(CNN) — English Football Association (FA) chair Debbie Hewitt accused Luis Rubiales of inappropriately touching England players at the FIFA World Cup final in Australia.
The claims became public on Wednesday after FIFA published its reasons for banning the disgraced former Royal Spanish Football Federation president from “all football-related activities” for three years – a decision handed down in October.
Hewitt, who was standing next to Rubiales at the post-match medal ceremony in August, made a series of claims noting his tone had been “unpleasant and unnecessarily aggressive” at being told by officials not to move to a more prominent position.
According to FIFA, Hewitt said Rubiales “cupped and stroked the face of the English player Laura Coombs, which [the chair of the FA] thought was slightly odd and then he seemingly forcefully kissed the English player Lucy Bronze on her face.”
Hewitt added she “felt deeply uncomfortable and embarrassed” at the way Rubiales greeted the Spanish players, which included tapping one on the bottom.
She also noted Rubiales kissing Spanish player Jennifer Hermoso “fully and forcibly on the mouth,” which left her “slightly shocked” as it was clear to Hewitt the incident was not consensual.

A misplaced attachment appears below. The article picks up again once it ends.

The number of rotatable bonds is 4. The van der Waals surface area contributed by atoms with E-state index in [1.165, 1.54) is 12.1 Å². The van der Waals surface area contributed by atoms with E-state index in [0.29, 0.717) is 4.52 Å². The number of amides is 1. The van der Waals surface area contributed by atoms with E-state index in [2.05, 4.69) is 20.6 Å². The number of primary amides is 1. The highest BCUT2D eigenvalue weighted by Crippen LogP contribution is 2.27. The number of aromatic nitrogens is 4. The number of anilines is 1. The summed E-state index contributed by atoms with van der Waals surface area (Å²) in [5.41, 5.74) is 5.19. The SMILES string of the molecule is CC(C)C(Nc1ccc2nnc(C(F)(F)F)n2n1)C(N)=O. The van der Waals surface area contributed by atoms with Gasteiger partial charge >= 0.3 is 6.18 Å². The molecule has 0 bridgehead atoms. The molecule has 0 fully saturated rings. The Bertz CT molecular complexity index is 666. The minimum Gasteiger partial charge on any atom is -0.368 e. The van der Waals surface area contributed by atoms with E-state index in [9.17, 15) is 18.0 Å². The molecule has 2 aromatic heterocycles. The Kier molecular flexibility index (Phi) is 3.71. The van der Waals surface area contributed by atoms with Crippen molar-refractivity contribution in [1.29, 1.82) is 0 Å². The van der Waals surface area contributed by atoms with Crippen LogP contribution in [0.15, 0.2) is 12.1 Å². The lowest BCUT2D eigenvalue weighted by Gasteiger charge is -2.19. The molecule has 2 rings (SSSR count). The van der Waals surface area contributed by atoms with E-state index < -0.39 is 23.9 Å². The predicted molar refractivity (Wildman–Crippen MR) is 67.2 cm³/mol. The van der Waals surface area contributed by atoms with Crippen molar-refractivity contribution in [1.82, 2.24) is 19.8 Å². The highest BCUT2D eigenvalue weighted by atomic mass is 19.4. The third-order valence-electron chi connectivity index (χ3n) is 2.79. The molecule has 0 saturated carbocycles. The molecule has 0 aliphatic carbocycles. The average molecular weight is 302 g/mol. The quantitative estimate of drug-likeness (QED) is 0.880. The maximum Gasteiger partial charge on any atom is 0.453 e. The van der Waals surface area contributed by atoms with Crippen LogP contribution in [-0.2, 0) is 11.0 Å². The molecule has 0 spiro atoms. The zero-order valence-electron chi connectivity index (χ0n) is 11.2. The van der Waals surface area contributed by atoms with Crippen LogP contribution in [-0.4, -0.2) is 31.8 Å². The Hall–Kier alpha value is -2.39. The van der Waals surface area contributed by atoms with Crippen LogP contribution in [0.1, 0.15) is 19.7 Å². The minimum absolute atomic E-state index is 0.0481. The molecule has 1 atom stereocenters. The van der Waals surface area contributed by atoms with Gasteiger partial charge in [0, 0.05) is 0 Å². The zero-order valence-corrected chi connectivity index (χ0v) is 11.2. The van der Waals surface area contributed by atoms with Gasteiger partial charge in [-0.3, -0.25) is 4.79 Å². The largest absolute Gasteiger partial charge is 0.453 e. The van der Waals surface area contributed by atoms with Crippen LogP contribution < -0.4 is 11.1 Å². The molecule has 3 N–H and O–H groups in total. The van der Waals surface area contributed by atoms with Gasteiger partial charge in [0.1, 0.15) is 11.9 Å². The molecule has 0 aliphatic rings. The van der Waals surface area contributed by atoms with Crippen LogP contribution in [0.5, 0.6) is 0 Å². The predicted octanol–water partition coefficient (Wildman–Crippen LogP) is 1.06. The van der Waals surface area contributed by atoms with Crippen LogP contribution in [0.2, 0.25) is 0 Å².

“The aggression and force seemed inappropriate and out of place,” added Hewitt.
Rubiales, 46, had described the kiss as “mutual” – a claim Hermoso denied, saying she did not consent and was not respected.
In his response, according to FIFA, Rubiales said it was “disgusting” Hewitt depicted him as “some sort of creep,” accused her of blatant “lies,” said she “speaks from ignorance” and that her overall statement “does a disservice to her position as chair of the English FA.”
FIFA dismissed Rubiales’ assessment in conclusion, saying it had no reason to doubt Hewitt’s observations.
It also noted that at no time did Rubiales explicitly apologize for his actions, instead merely stating they “should not have happened.”
Rubiales was also seen grabbing his crotch while celebrating Spain’s win, the decision states.
The disciplinary panel said Rubiales’ behavior was “inexcusable and unacceptable.”
The Committee stressed “it was tempted to impose more severe sanctions in view of the seriousness and gravity of the incidents at stake as well as of the profound negative impact that the Respondents actions had on the image of FIFA, women’s football and women’s sport in general.
“However and even with strong hesitations, the Disciplinary Committee was satisfied that the imposition of such a measure would serve the necessary deterrent effect upon the Respondent.”
Rubiales is currently under investigation for “the crimes of sexual assault and coercion,” in a case being brought by Spanish prosecutors. He resigned in September after weeks of refusing to step down.
He appeared in court last month after which the Spanish Prosecutor’s office said Rubiales had answered questions from the judge and all parties involved and denied the charges.
In response to his three year ban, Rubiales said on social media in October that he was going to appeal FIFA’s decision “so that justice is served and the truth shines.”
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